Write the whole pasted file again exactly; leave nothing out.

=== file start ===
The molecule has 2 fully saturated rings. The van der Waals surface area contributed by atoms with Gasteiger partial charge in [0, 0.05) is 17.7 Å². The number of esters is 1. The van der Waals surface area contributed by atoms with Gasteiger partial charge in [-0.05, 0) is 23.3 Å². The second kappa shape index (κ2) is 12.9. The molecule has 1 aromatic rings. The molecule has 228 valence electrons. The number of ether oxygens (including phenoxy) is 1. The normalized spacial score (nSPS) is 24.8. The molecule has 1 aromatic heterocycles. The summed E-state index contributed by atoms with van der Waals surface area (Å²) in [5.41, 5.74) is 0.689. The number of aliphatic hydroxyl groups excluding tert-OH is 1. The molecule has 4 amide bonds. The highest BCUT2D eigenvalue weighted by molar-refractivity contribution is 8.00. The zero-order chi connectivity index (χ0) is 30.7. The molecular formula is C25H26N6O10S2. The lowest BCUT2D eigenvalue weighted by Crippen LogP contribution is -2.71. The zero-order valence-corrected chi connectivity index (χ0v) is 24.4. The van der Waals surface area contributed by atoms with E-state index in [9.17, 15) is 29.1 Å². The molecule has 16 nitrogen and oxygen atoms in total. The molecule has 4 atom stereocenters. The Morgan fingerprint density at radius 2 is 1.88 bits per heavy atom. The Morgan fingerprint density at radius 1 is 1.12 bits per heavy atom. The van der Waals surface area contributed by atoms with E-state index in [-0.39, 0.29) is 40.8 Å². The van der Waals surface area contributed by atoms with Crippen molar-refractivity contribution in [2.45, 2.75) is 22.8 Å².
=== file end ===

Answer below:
The molecule has 2 fully saturated rings. The van der Waals surface area contributed by atoms with Gasteiger partial charge in [0, 0.05) is 17.7 Å². The number of esters is 1. The van der Waals surface area contributed by atoms with Gasteiger partial charge in [-0.05, 0) is 23.3 Å². The second kappa shape index (κ2) is 12.9. The molecule has 1 aromatic rings. The molecule has 228 valence electrons. The number of ether oxygens (including phenoxy) is 1. The normalized spacial score (nSPS) is 24.8. The molecule has 1 aromatic heterocycles. The summed E-state index contributed by atoms with van der Waals surface area (Å²) in [5.41, 5.74) is 0.689. The number of aliphatic hydroxyl groups excluding tert-OH is 1. The molecule has 4 amide bonds. The highest BCUT2D eigenvalue weighted by molar-refractivity contribution is 8.00. The zero-order chi connectivity index (χ0) is 30.7. The molecular formula is C25H26N6O10S2. The lowest BCUT2D eigenvalue weighted by Crippen LogP contribution is -2.71. The zero-order valence-corrected chi connectivity index (χ0v) is 24.4. The van der Waals surface area contributed by atoms with E-state index in [9.17, 15) is 29.1 Å². The molecule has 16 nitrogen and oxygen atoms in total. The molecule has 4 atom stereocenters. The Morgan fingerprint density at radius 2 is 1.88 bits per heavy atom. The Morgan fingerprint density at radius 1 is 1.12 bits per heavy atom. The van der Waals surface area contributed by atoms with E-state index in [-0.39, 0.29) is 40.8 Å². The van der Waals surface area contributed by atoms with Crippen molar-refractivity contribution in [2.45, 2.75) is 22.8 Å².